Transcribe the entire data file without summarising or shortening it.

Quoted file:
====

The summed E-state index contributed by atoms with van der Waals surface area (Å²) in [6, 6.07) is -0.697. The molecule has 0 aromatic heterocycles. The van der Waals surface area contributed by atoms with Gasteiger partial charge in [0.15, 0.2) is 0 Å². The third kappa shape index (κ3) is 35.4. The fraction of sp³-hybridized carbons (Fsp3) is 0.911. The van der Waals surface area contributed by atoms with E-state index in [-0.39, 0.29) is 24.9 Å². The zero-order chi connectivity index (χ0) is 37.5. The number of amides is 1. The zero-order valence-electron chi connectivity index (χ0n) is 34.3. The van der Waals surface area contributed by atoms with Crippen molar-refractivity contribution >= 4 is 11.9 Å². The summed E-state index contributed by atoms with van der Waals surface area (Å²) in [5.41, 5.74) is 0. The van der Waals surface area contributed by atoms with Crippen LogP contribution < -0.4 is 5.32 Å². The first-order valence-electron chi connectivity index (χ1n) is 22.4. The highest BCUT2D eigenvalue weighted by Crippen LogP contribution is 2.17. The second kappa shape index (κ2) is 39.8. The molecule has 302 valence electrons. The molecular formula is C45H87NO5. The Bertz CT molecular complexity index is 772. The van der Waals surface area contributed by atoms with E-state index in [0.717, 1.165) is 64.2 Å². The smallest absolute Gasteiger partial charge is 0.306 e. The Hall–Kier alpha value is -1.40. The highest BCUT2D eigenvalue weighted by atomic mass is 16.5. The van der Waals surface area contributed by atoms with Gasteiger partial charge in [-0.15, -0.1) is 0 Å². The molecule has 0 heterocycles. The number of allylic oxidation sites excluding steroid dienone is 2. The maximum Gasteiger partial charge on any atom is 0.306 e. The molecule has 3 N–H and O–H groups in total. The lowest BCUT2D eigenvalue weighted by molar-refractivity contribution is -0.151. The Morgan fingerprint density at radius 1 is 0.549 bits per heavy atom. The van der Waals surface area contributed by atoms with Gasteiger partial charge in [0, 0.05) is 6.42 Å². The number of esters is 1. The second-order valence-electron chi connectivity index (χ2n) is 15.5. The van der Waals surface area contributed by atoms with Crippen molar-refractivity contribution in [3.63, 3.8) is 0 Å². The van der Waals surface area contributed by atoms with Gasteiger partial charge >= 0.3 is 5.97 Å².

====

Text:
The summed E-state index contributed by atoms with van der Waals surface area (Å²) in [6, 6.07) is -0.697. The molecule has 0 aromatic heterocycles. The van der Waals surface area contributed by atoms with Gasteiger partial charge in [0.15, 0.2) is 0 Å². The third kappa shape index (κ3) is 35.4. The fraction of sp³-hybridized carbons (Fsp3) is 0.911. The van der Waals surface area contributed by atoms with E-state index in [-0.39, 0.29) is 24.9 Å². The zero-order chi connectivity index (χ0) is 37.5. The number of amides is 1. The zero-order valence-electron chi connectivity index (χ0n) is 34.3. The van der Waals surface area contributed by atoms with Crippen molar-refractivity contribution >= 4 is 11.9 Å². The summed E-state index contributed by atoms with van der Waals surface area (Å²) in [5.41, 5.74) is 0. The van der Waals surface area contributed by atoms with Crippen LogP contribution < -0.4 is 5.32 Å². The first-order valence-electron chi connectivity index (χ1n) is 22.4. The highest BCUT2D eigenvalue weighted by Crippen LogP contribution is 2.17. The second kappa shape index (κ2) is 39.8. The molecule has 302 valence electrons. The molecular formula is C45H87NO5. The Bertz CT molecular complexity index is 772. The van der Waals surface area contributed by atoms with E-state index in [0.717, 1.165) is 64.2 Å². The smallest absolute Gasteiger partial charge is 0.306 e. The Hall–Kier alpha value is -1.40. The highest BCUT2D eigenvalue weighted by atomic mass is 16.5. The van der Waals surface area contributed by atoms with Gasteiger partial charge in [-0.15, -0.1) is 0 Å². The molecule has 0 heterocycles. The number of allylic oxidation sites excluding steroid dienone is 2. The maximum Gasteiger partial charge on any atom is 0.306 e. The molecule has 3 N–H and O–H groups in total. The lowest BCUT2D eigenvalue weighted by molar-refractivity contribution is -0.151. The Morgan fingerprint density at radius 1 is 0.549 bits per heavy atom. The van der Waals surface area contributed by atoms with Gasteiger partial charge in [0, 0.05) is 6.42 Å². The number of esters is 1. The second-order valence-electron chi connectivity index (χ2n) is 15.5. The van der Waals surface area contributed by atoms with Crippen molar-refractivity contribution in [3.63, 3.8) is 0 Å². The van der Waals surface area contributed by atoms with Gasteiger partial charge >= 0.3 is 5.97 Å².